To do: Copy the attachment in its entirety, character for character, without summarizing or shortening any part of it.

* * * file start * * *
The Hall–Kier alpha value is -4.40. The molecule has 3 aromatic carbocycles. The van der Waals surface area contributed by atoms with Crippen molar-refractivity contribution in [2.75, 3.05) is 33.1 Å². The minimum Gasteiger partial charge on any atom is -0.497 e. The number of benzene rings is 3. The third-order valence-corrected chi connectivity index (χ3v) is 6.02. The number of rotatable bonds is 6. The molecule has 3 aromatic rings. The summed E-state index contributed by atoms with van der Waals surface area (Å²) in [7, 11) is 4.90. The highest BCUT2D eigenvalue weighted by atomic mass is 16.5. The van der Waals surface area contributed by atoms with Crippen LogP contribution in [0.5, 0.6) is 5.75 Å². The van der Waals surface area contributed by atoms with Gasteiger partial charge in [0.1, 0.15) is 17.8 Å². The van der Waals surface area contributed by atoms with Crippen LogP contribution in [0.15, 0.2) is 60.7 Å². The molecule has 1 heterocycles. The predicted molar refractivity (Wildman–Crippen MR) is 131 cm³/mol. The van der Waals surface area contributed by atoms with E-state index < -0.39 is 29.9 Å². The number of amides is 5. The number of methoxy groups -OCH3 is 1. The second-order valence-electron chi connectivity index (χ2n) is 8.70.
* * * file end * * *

The Hall–Kier alpha value is -4.40. The molecule has 3 aromatic carbocycles. The van der Waals surface area contributed by atoms with Crippen molar-refractivity contribution in [2.75, 3.05) is 33.1 Å². The minimum Gasteiger partial charge on any atom is -0.497 e. The number of benzene rings is 3. The third-order valence-corrected chi connectivity index (χ3v) is 6.02. The number of rotatable bonds is 6. The molecule has 3 aromatic rings. The summed E-state index contributed by atoms with van der Waals surface area (Å²) in [7, 11) is 4.90. The highest BCUT2D eigenvalue weighted by atomic mass is 16.5. The van der Waals surface area contributed by atoms with Crippen LogP contribution in [0.5, 0.6) is 5.75 Å². The van der Waals surface area contributed by atoms with Gasteiger partial charge in [0.1, 0.15) is 17.8 Å². The van der Waals surface area contributed by atoms with Crippen LogP contribution in [0.15, 0.2) is 60.7 Å². The molecule has 1 heterocycles. The predicted molar refractivity (Wildman–Crippen MR) is 131 cm³/mol. The van der Waals surface area contributed by atoms with E-state index < -0.39 is 29.9 Å². The number of amides is 5. The number of methoxy groups -OCH3 is 1. The second-order valence-electron chi connectivity index (χ2n) is 8.70.